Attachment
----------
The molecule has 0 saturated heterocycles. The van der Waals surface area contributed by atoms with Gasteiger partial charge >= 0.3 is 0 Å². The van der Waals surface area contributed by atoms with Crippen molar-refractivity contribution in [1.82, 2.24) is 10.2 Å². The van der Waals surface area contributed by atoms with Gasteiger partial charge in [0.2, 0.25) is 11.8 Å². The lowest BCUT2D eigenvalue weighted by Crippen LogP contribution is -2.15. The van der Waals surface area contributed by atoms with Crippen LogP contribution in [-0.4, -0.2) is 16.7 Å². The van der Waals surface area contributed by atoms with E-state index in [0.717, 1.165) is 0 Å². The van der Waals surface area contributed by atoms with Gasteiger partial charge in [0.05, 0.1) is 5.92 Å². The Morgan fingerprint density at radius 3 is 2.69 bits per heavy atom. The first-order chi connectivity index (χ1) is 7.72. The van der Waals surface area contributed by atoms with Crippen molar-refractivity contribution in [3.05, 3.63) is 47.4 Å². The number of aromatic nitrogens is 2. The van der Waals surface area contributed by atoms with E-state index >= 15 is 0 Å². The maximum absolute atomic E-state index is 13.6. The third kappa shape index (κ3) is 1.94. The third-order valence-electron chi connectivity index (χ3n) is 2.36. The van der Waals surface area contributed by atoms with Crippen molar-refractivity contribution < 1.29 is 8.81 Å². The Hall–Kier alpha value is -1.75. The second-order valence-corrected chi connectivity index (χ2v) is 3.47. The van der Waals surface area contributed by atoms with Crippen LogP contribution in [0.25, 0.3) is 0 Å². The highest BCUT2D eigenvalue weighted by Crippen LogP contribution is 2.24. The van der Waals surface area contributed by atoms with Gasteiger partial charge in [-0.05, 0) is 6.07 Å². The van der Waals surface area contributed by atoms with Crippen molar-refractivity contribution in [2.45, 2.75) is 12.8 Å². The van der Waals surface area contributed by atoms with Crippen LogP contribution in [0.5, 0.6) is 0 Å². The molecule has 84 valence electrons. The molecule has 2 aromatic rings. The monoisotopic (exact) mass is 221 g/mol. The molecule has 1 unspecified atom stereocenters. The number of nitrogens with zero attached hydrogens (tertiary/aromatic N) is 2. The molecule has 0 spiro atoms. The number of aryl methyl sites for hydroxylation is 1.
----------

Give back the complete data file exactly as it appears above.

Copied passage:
The molecule has 0 saturated heterocycles. The van der Waals surface area contributed by atoms with Gasteiger partial charge >= 0.3 is 0 Å². The van der Waals surface area contributed by atoms with Crippen molar-refractivity contribution in [1.82, 2.24) is 10.2 Å². The van der Waals surface area contributed by atoms with Gasteiger partial charge in [0.2, 0.25) is 11.8 Å². The lowest BCUT2D eigenvalue weighted by Crippen LogP contribution is -2.15. The van der Waals surface area contributed by atoms with Crippen LogP contribution in [-0.4, -0.2) is 16.7 Å². The van der Waals surface area contributed by atoms with E-state index in [0.717, 1.165) is 0 Å². The van der Waals surface area contributed by atoms with Gasteiger partial charge in [0.05, 0.1) is 5.92 Å². The Morgan fingerprint density at radius 3 is 2.69 bits per heavy atom. The first-order chi connectivity index (χ1) is 7.72. The van der Waals surface area contributed by atoms with Crippen molar-refractivity contribution in [3.05, 3.63) is 47.4 Å². The number of aromatic nitrogens is 2. The van der Waals surface area contributed by atoms with E-state index >= 15 is 0 Å². The maximum absolute atomic E-state index is 13.6. The third kappa shape index (κ3) is 1.94. The third-order valence-electron chi connectivity index (χ3n) is 2.36. The van der Waals surface area contributed by atoms with Crippen molar-refractivity contribution < 1.29 is 8.81 Å². The Hall–Kier alpha value is -1.75. The second-order valence-corrected chi connectivity index (χ2v) is 3.47. The van der Waals surface area contributed by atoms with Crippen LogP contribution in [0.25, 0.3) is 0 Å². The highest BCUT2D eigenvalue weighted by Crippen LogP contribution is 2.24. The van der Waals surface area contributed by atoms with Gasteiger partial charge in [-0.05, 0) is 6.07 Å². The van der Waals surface area contributed by atoms with Crippen molar-refractivity contribution in [2.45, 2.75) is 12.8 Å². The van der Waals surface area contributed by atoms with Crippen LogP contribution in [0.5, 0.6) is 0 Å². The molecule has 84 valence electrons. The molecule has 2 aromatic rings. The monoisotopic (exact) mass is 221 g/mol. The molecule has 1 unspecified atom stereocenters. The number of nitrogens with zero attached hydrogens (tertiary/aromatic N) is 2. The molecule has 0 spiro atoms. The number of aryl methyl sites for hydroxylation is 1.